Strong preference of BRCA1 protein to topologically constrained non-B DNA structures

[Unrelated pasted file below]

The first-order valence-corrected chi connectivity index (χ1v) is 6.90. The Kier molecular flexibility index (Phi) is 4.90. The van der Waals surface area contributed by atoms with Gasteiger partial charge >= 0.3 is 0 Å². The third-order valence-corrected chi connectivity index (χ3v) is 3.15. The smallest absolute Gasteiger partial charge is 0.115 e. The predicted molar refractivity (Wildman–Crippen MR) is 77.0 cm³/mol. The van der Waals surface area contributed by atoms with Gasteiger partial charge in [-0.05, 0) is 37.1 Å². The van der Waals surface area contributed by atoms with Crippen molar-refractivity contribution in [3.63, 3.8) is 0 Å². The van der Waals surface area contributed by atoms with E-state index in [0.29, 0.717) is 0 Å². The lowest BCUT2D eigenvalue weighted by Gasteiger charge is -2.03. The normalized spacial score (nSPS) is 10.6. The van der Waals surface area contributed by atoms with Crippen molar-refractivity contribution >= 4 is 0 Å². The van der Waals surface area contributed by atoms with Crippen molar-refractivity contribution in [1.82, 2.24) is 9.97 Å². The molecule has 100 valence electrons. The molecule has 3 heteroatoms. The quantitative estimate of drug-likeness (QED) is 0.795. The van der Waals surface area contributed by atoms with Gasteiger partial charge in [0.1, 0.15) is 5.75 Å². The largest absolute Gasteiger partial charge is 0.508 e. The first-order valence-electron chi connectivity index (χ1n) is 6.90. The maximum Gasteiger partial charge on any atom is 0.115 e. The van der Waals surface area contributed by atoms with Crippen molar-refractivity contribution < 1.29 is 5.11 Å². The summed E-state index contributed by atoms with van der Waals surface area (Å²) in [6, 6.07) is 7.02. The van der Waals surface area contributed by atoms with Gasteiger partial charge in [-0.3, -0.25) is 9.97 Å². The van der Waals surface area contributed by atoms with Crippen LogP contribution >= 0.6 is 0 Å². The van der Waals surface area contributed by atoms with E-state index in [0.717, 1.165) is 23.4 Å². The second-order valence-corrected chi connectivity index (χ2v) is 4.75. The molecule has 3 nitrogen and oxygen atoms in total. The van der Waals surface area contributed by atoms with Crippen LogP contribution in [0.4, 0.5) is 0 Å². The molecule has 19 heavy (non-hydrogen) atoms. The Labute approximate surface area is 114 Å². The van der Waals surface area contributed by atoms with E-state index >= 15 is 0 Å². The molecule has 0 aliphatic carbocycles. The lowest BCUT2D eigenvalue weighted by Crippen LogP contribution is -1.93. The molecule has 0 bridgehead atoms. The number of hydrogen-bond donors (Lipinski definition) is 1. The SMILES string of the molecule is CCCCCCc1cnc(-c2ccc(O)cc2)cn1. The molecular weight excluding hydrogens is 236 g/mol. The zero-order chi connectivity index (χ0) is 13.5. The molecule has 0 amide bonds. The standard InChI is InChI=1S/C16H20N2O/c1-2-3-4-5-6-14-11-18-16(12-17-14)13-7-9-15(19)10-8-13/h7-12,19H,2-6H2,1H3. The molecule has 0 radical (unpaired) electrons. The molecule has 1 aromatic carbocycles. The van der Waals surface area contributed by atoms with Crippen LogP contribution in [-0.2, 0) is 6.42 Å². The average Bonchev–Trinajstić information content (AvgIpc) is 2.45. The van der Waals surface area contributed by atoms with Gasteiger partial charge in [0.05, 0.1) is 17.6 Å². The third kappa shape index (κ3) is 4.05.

Background: The breast and ovarian cancer susceptibility gene BRCA1 encodes a multifunctional tumor suppressor protein BRCA1, which is involved in regulating cellular processes such as cell cycle, transcription, DNA repair, DNA damage response and chromatin remodeling. BRCA1 protein, located primarily in cell nuclei, interacts with multiple proteins and various DNA targets. It has been demonstrated that BRCA1 protein binds to damaged DNA and plays a role in the transcriptional regulation of downstream target genes. As a key protein in the repair of DNA double-strand breaks, the BRCA1-DNA binding properties, however, have not been reported in detail. Results: In this study, we provided detailed analyses of BRCA1 protein (DNA-binding domain, amino acid residues 444-1057) binding to topologically constrained non-B DNA structures (e.g. cruciform, triplex and quadruplex). Using electrophoretic retardation assay, atomic force microscopy and DNA binding competition assay, we showed the greatest preference of the BRCA1 DNA-binding domain to cruciform structure, followed by DNA quadruplex, with the weakest affinity to double stranded B-DNA and single stranded DNA. While preference of the BRCA1 protein to cruciform structures has been reported previously, our observations demonstrated for the first time a preferential binding of the BRCA1 protein also to triplex and quadruplex DNAs, including its visualization by atomic force microscopy. Conclusions: Our discovery highlights a direct BRCA1 protein interaction with DNA. When compared to double stranded DNA, such a strong preference of the BRCA1 protein to cruciform and quadruplex structures suggests its importance in biology and may thus shed insight into the role of these interactions in cell regulation and maintenance.